“One day,” you said to me, “I saw the sunset forty-four times!”

I was driving home when I passed my (used to be) favorite spot in the whole world, my sweet little duckpond down the road from my house. I remember feeding the ducks when I was younger, getting chased by the ducks, and deciding to never feed ducks ever again at that very spot. The duckpond sat on the edge of a rarely-used golf course with sidewalk trails throughout. It was my typical bike ride, my perfect outdoor sketching hideaway, and place to clear my head for many, many years. The best part is the way the sun sets perfectly over the pond, the only place where buildings, houses, and highways didn’t block your view. It was that way until recently, that is. My absolute favorite sunset watching/capturing spot is now impeded by an annoying and unnecessary football stadium and athletic complex (thanks a heap, UNT). And of course, as is typical the night before a wintry storm, the sky was magnificent. The colors and the clouds, incredible. I was determined to find a new place. I knew my camera (and editing) wouldn’t be able to do this sunset justice, but I quickly drove around the curve, up the hill, down the hill, ran into my house with the car still running to grab my camera and hop back in, hoping to catch the too quickly setting sun. I drove and drove looking for the spot and couldn’t find anything. I remembered the part of The Little Prince, as I continued to speed through somewhere I had never been before hoping to find a hill or a large open grassy area, where he’s telling of his planet and how he can watch the sun set over and over again because it’s so small and I wished I was there, on his planet because I just couldn’t catch the sun this time. I imagined that illustration of the Little Prince with his flower and shovel and he’s sitting in what looks like a lawn chair watching the sun set over and over again. I wished I had an airplane, a small, little rickety old plane that I’d fly out of my backyard to chase the setting sun and capture the dwindling light I knew I wasn’t going to catch up to in time. I expectedly didn’t make it, but I did find a new spot. It’s not the same, but I think it just might do.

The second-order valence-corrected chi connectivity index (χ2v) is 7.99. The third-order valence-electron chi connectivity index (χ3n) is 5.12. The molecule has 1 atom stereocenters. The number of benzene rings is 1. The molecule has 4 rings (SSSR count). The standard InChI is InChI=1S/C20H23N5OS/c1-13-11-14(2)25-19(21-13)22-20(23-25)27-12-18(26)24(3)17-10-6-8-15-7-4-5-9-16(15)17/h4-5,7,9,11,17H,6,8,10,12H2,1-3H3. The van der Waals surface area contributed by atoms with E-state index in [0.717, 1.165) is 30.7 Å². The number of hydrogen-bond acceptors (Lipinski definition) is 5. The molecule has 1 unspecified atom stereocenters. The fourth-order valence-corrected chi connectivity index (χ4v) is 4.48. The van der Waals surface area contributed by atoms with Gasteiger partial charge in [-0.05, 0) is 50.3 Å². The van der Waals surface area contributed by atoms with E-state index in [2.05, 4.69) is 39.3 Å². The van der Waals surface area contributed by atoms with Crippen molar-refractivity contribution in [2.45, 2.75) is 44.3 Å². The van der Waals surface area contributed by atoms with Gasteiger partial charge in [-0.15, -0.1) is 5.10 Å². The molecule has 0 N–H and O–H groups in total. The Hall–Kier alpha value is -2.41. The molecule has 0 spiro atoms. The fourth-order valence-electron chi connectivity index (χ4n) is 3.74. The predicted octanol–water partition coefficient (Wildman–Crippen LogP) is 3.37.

But on your tiny planet, my little prince, all you need to do is move your chair a few steps. You can see the day end and the twilight falling whenever you like…
“One day,” you said to me, “I saw the sunset forty-four times!”
And a little later you added:
“You know–one loves the sunset, when one is so sad…”
“Were you so sad, then?” I asked, “on the day of the forty-four sunsets?”
But the little prince made no reply.


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